10. TOWNHALLS: Most townhall issue a certificate stating that there are no known irregularities, but that does not mean they are not actually there.  The Certificado de no existir infracción urbanística is a misleading document that is used on a regular basis by professionals to make the buyer believe  everything is in order.
  11. MORTGAGE AND INSURANCE: Reading on social media, you often see the misconception that a property complies with all legal requirements as you take out a mortgage and get insurance. Unfortunately, this is incorrect; the truth is in the event of significant damage you could result in an uninhabitable house, not insured, and a mortgage as an outstanding debt.

The IGP purchase inspection: it could not be safer.

Examines the most important aspects of the real estate

  • INDEPENDENT: To avoid a conflict of interest, the professionals conducting the verification must not be involved in the transaction or be recommended by an estate agent.
  • RELIABLE: The inspection is carried out by an architect (on site), a gestor and a lawyer. They all sign an integrity statement and are supervised by an arbitration committee consisting of members of Casa Propia. In other words, no colleagues who judge each other. The inspection is performed according to a fixed protocol and leaves no room for free interpretation.
  • TRANSPARENT: You will be kept informed of developments and if you wish, documents can be translated into your own language, for you to examine.
  • COST REDUCTION: At the moment, a buyer pays an average of 1% to a lawyer without guarantees on paper. For an average of 5 hours of work, this can come down to several hundred to even thousands of euros per hour for a real estate transaction. During the IGP inspection, a technical architect, and a gestor work on a report at realistic rates. A lawyer can therefore fully concentrate on the legal aspects at a fixed lower rate. So, there is certainly no question of cheap-expensive purchase: we reduce the costs to reasonable proportions.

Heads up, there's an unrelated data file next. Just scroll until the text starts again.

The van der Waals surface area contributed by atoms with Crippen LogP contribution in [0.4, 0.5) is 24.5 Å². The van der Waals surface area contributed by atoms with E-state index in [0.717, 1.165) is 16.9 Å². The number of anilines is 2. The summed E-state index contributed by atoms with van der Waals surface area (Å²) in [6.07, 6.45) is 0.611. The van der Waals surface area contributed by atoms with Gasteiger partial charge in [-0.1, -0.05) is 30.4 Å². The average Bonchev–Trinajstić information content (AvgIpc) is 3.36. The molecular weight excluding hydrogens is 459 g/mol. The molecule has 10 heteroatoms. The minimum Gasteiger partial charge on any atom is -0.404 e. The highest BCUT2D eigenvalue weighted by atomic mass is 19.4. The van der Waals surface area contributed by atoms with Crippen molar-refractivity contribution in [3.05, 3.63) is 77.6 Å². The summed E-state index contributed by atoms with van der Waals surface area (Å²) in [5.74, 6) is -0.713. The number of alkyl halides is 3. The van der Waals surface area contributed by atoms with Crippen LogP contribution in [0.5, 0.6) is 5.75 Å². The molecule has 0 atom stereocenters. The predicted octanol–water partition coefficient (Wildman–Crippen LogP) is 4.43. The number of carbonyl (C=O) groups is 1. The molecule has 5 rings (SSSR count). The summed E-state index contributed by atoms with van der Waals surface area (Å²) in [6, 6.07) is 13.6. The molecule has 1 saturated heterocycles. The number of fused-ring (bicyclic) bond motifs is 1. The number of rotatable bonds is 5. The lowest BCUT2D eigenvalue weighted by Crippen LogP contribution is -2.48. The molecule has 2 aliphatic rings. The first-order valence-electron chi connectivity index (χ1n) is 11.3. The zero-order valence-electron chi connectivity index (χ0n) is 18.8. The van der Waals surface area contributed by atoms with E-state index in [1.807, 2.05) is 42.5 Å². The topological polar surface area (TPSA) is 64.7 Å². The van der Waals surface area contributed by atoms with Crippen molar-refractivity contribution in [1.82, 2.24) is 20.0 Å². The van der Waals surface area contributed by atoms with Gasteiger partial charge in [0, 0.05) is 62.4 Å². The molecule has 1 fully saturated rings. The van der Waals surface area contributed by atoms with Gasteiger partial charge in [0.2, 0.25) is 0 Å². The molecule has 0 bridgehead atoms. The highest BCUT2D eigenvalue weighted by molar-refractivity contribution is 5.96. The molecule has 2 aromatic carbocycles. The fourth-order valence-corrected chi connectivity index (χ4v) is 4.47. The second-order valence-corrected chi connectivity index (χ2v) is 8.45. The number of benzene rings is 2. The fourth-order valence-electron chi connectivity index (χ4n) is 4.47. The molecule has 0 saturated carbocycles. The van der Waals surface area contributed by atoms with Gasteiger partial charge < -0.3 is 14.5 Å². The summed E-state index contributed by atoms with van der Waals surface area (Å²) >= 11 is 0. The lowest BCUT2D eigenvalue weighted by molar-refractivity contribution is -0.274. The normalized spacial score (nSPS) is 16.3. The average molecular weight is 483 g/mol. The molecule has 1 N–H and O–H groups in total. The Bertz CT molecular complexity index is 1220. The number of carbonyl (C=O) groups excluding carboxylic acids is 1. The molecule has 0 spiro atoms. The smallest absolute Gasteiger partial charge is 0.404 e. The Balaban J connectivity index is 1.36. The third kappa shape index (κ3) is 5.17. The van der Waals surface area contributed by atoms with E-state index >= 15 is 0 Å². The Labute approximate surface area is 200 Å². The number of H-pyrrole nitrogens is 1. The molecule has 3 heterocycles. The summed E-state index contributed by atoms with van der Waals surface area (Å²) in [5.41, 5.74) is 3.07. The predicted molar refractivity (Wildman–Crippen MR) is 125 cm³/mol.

CONCLUSION

The IGP inspection means there is no longer reason to stick to the “old” way.

You will be guided to a safe purchase in 5 clear steps. Everything will be arranged for you!

  • Step 1

    Take the first step by yourself requesting a Pre-scan via our contact form. Then we will accompany you step by step. Based on the outcome of the Pre-scan, you will know whether it makes sense to proceed with the purchase before incurring in unnecessary extra costs for lawyers or with an IGP purchase inspection. If the Pre-scan is negative or you do not want to continue, the process will stop without sustaining any additional costs. If the result is positive, we proceed to step 2.

  • Step 2

    Great, the Pre-scan is positive, but we are far from over. The lawyer prepares a reservation contract. This document is your reservation agreement and releases you from obligations if the IGP purchase inspection reveals serious problems. The IGP inspection is included as a resolutive condition.

  • Step 3

    When signing the reservation contract, the IGP purchase inspection is carried out by a technical architect on site and a gestor. They examine the most important aspects of the property in order to prepare a report.

  • Step 4

    Now it is up to the lawyers to analyse the report and provide the potential purchaser with thier findings.
    This is when we know whether the property is actually legal and meets all legal requirements or whether there are still things to take care of, if possible.

  • Step 5

    If everything is in order, the deed of delivery will be drawn up on behalf of the notary. If certain matters still must be resolved, an option contract with its conditions will be first drawn up. The deed of delivery will only be drawn up when all conditions are fulfilled.

‘Felicidades! You own a problem-free dream home’

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Casa Propia is the only independent community for foreign buyers and property owners in Spain